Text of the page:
But these commitments also produce two dangers that I will mention here. The first is that the college administration must enforce its doctrinal convictions without falling into dogmatic traps, that is to say, it must uphold both conditions above. In the complex world of intellectual exploration, and in the reverent world of our ideas of God, there are no truths that cannot be explored with more complexity, depth, and understanding. An administration must allow for this reverent study without stifling exploration. However, it must also be on guard, and here a confessional commitment ought to provide a bulwark against the allure of novelty, the popularity of conflict, and the “publish or perish” attitude that can drive a well-meaning academic into intellectual ignominy.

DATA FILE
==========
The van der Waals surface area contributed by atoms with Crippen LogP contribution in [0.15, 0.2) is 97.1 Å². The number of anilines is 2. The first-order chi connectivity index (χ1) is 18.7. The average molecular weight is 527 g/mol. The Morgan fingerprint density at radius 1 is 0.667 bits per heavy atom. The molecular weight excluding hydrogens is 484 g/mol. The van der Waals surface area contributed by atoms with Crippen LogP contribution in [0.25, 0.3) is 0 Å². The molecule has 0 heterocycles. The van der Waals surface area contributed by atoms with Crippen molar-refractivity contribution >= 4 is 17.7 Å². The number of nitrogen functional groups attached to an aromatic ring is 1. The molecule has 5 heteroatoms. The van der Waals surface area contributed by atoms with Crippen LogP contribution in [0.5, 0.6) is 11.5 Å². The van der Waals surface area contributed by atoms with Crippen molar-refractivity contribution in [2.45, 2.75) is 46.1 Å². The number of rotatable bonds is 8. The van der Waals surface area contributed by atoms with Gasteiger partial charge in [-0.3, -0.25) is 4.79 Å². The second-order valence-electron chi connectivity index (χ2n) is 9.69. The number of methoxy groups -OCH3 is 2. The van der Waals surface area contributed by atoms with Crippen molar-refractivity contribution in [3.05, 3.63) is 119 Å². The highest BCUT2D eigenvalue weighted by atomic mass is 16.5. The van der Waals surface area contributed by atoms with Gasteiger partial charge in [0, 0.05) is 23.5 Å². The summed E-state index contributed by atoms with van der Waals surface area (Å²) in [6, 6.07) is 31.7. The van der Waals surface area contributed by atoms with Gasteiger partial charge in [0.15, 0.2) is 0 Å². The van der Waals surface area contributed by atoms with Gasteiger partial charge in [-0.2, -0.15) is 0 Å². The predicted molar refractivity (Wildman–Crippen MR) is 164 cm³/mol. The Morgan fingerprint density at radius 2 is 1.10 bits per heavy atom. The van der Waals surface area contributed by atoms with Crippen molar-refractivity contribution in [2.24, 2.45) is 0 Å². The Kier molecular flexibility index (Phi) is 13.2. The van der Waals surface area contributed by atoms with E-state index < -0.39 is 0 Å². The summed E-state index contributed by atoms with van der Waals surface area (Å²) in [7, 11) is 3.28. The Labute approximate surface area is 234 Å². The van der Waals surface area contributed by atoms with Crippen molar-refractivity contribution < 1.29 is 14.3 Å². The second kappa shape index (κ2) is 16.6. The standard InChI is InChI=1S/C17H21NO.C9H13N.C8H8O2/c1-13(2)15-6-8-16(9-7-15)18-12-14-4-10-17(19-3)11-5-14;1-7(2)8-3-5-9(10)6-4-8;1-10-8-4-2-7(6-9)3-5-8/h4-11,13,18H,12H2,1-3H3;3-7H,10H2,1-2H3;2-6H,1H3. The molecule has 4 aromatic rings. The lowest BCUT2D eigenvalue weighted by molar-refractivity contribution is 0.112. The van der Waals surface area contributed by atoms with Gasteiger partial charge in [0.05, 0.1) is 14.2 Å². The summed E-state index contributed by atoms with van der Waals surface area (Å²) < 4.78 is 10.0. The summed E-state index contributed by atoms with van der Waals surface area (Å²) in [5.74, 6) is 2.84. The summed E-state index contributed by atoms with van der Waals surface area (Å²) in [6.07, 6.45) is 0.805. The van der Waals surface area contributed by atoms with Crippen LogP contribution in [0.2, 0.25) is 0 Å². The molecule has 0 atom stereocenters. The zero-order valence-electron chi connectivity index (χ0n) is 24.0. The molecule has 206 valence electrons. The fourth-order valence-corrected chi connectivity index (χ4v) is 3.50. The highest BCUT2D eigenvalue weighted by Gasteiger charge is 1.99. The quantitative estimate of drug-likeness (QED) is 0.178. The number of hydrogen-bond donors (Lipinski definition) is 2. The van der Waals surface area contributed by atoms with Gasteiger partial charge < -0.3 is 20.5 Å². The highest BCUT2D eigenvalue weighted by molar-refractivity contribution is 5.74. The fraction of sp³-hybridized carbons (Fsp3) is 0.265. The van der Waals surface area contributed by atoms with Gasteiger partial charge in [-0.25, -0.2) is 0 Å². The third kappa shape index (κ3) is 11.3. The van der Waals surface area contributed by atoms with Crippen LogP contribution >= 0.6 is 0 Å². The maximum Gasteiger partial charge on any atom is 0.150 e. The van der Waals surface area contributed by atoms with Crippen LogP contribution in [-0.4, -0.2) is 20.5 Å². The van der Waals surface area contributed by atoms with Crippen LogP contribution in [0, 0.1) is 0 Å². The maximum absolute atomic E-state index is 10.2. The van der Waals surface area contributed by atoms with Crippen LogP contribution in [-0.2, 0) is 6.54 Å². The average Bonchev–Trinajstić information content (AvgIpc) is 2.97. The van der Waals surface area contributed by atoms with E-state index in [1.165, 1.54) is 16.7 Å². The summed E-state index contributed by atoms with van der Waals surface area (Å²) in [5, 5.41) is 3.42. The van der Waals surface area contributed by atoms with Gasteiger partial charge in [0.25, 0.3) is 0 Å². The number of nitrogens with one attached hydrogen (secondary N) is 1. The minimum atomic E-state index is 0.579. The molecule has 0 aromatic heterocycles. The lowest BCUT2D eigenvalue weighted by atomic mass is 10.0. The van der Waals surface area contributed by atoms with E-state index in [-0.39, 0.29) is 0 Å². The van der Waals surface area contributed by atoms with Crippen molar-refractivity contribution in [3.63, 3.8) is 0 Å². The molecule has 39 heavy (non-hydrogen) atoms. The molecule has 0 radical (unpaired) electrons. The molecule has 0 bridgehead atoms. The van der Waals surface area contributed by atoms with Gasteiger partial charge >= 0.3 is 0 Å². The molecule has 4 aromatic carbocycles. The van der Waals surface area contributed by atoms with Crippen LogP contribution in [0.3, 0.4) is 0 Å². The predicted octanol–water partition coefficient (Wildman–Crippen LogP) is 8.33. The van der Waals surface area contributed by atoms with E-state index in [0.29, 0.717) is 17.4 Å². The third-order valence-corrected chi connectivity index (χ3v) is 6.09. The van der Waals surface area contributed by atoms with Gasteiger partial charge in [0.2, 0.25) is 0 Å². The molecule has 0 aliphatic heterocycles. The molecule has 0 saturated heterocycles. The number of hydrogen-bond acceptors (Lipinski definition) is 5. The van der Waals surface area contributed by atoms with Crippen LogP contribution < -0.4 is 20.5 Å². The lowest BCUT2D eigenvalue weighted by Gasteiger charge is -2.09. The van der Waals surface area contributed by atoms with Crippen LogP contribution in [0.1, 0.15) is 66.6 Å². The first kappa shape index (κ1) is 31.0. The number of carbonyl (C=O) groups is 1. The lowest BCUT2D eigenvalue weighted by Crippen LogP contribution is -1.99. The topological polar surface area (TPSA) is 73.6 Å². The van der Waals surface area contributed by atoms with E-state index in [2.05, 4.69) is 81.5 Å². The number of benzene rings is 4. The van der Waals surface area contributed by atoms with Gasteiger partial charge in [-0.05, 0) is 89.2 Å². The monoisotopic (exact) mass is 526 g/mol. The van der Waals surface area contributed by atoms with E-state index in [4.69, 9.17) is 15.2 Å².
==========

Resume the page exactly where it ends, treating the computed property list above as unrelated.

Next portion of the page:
But the other danger is that the same freedom that makes intellectual inquiry valuable and profitable grants permission for graduates to think what they will. An education which provides the student not with thoughts, but with the opportunity to learn to think, also provides the opportunity for the student to misapply that thinking. Both are expressions of freedom—to think well expresses freedom in one way, to think poorly expresses it equally in another. And this, at last, brings me back to the beginning, where I lamented the attitudes of many of my fellow alumni. They return in their memories to these institutions and map back onto the school their own preferences, projecting their own heterodoxy onto the institution. But what they have neglected in this is the realization that their very ability to critique the college is predicated on the college’s provision of freedom to inquire within boundaries. To take one lesson—the freedom to ask questions—and apply it as a weapon against the other—the need for boundaries—is foundationally self-defeating. If they had their way they would not reform the college, but destroy it completely. God forbid that should happen.